Google continues to be tough on unnatural links with its Penguin algorithm. Updated in late October, this algorithm targets sites with bad links. There continue to be people out there who want to game the system by setting up links to their website that are not legitimate and offer nothing in the way of valuable content. You want to make sure that all links to your site are authoritative and that you cultivate solid and natural links.
One link-building strategy that came under heavy fire early in the year was guest blogging. In January, the head of Google’s webspam team, Matt Cutts, argued that guest blogging had devolved into a spammy practice and should be avoided as a source of links. He suggested that many people are simply using guest blogging as cover to pay for links. When website owners pay for their content to be placed on another blog in exchange for a link, this is spam.
Cutts lamented that what was once an authentic source of links has now been corrupted. He thinks that there are still good reasons to engage in guest blogging, but getting links is no longer one of them. Guest blogging is great for exposure and branding. It can bring people to your site, but the links are much less valuable now solely from an old-fashioned link-building perspective. He warns SEO experts to avoid getting links through guest blogging.
There continues to be a lot of focus on local SEO in the small business community. The advent of smartphones means that people can access information about places and businesses near them in real time. Geographically targeted searches are becoming increasingly important in SEO.
In July, Google released an algorithm update aimed at improving local search results. Some have dubbed this algorithm Pigeon but Google did not name it when it was released. Google suggested that the new algorithm would be more tightly tied into the signals used to rank non-local websites.
The net result of this updates seems to favor large directory sites like Yelp. Experts comment that it is more difficult for small business sites to compete with the large directories. They are less than happy with these changes. Some are confused as to why Google would favor large directories and punish smaller local sites. We have to remember that these updates are designed by humans so sometimes it is difficult to discern the reasoning behind any particular change. Given the response to this algorithm update, we can look for Google to continue to tweak its local search algorithm.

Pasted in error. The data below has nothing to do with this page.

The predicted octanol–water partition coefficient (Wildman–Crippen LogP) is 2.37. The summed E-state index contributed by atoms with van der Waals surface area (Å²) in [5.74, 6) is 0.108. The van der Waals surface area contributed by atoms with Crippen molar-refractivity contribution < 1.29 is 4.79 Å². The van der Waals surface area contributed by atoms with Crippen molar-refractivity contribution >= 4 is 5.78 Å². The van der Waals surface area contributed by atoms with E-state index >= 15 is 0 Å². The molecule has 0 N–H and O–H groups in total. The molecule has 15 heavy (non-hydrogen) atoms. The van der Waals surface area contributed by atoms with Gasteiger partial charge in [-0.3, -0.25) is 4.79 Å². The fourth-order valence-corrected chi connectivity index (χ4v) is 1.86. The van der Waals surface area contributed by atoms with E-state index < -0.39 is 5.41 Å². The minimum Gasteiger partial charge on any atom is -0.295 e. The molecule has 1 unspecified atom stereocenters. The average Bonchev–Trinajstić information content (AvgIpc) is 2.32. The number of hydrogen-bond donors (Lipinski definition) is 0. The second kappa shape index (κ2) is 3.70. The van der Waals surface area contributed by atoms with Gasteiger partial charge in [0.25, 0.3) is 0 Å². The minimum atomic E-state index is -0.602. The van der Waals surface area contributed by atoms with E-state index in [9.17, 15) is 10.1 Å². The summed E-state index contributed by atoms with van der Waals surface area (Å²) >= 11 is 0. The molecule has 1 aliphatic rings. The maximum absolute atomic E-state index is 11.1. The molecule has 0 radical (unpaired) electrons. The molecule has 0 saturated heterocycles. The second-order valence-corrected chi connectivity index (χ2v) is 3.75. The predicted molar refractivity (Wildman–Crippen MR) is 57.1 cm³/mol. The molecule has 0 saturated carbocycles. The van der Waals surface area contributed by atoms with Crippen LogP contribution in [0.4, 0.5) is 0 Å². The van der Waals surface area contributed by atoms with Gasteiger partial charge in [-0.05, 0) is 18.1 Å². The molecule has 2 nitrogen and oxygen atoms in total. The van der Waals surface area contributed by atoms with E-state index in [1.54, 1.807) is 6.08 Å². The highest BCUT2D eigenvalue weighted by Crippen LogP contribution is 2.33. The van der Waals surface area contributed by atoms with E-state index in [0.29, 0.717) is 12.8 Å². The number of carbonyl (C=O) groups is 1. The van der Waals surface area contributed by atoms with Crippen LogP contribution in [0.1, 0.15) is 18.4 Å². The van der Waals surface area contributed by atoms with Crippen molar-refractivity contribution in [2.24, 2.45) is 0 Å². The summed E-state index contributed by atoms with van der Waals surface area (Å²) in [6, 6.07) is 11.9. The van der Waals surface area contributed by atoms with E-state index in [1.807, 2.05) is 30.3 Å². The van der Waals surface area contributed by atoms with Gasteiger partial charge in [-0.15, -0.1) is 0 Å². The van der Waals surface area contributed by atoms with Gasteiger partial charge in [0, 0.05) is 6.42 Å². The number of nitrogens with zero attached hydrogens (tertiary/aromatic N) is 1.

In November, the local search carousel for nightlife, restaurants and hotels was abandoned. Many thought that this format was awkward and difficult to use. It was replaced by a three-pack of the best results that appears just below the ads. Eventually, Google responds to what users like and find useful.
Local search will continue to be a developing area of SEO moving forward. We can expect to see more changes from the search engines as they grapple with how to deal with local content.
With millions of Americans using the Internet on their smartphones, SEO experts should be paying a lot of attention to this important new communication channel. Google is most certainly paying attention to these people who are searching the web from their small screens. In November, Google moved forward with a mobile friendly designation for sites that meet its criteria. This designation shows up in the search results for mobile device users so they can identify sites that will provide good experiences from their phone.
Sites earning this designation avoid software incompatible with mobile operating systems, like Flash. Google is looking for sites that are easy to read without zooming, and sites that make sure content adjusts to the screen size so no scrolling is necessary. Links should also be clear and not overlapping for easy clicking.
Google has already been penalizing sites that are not optimized for mobile devices for some time. Now it appears to be experimenting with rewarding sites that provide excellent mobile experiences. Since mobile device users make up a significan